Windows 10X Reportedly Won’t Ship in 2021 as Microsoft Shifts Priorities

Windows 10X Reportedly Won’t Ship in 2021 as Microsoft Shifts Priorities
Image: Microsoft

Despite being announced back in the fall of 2019 and having already suffered from multiple delays, a new report is claiming that Windows 10X won’t ship in 2021 and possibly may never see an official retail launch.

The latest on Windows 10X’s development comes from longtime Windows insider Brad Sams at Petri, who according to “people familiar with the company’s plans” claims Microsoft will not release Windows 10X this year, and that “the OS as you know it today, will likely never arrive.”

In the report, Sams says following a number of setbacks, Microsoft has shifted resources away from the development of Windows 10X and back to core Windows 10, citing renewed questions from within Microsoft about the need for a more lightweight offshoot of its existing OS.

It seems one of the biggest issues for Windows 10X is that based on early customer feedback, Windows 10X didn’t really address challenges people face today, with Windows 10X also potentially causing increased fragmentation within the Windows 10 ecosystem.

Originally, Windows 10X was intended for use on dual-screen devices like Microsoft’s Surface Neo, before it shifted gears to become a more stripped-down version of Windows 10 meant to compete with Google’s ChromeOS.

However, with the release of the Surface Neo still nowhere in sight and Microsoft facing increasing competition from a new generation of ARM-based devices — most notably Apple’s M1-based gadgets — it seems Microsoft has decided to refocus its attention on support for ARM in Windows, while also choosing to roll features planned for Windows 10X back into core Windows 10.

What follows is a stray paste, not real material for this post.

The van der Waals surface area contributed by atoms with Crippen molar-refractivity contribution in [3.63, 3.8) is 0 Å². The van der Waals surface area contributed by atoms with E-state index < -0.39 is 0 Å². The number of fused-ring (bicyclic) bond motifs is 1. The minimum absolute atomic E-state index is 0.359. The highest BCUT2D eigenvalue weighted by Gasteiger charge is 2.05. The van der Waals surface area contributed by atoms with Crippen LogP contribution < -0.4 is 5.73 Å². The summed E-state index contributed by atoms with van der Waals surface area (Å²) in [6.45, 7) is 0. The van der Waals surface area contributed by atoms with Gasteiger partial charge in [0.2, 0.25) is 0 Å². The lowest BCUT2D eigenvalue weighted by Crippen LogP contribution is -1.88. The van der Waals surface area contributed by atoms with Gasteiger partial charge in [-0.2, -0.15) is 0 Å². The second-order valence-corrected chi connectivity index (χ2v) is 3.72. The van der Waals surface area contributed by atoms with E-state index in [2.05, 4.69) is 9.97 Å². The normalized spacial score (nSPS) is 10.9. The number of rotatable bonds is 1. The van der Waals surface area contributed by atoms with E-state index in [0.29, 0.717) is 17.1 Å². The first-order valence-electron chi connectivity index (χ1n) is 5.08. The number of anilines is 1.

With Windows 10 coming up on its sixth birthday in July, Sams says Microsoft is focusing even more on Sun Valley, which is Windows 10’s next big update that looks to include some major visual refreshes to the Windows 10 interface, a revamped Start menu, increased gesture support for Windows 10’s tablet mode, and more.

While Windows 10x may have now been put on the backburner, Sams says Microsoft is still planning to migrate a number of Windows 10X features into core Windows 10, with the most likely candidates right now being app containers and some of Windows 10X’s UI elements.

One of the biggest questions that remain is how the deprioritization of Windows 10 will affect more futuristic devices like the Surface Neo and Asus’ Project Precog, which were dual-screen laptops designed to leverage some of the new multi-display features built into Window 10X. However, without an OS to properly support their innovative designs, it’s likely that those devices will also get delayed until Microsoft can build similar functionality into standard Windows 10.

But stepping back, with Microsoft originally saying “Windows 10 is the last version of Windows” prior to the OS’s initial launch in 2015, perhaps it’s quite fitting that Windows 10X never ends up seeing the light of day.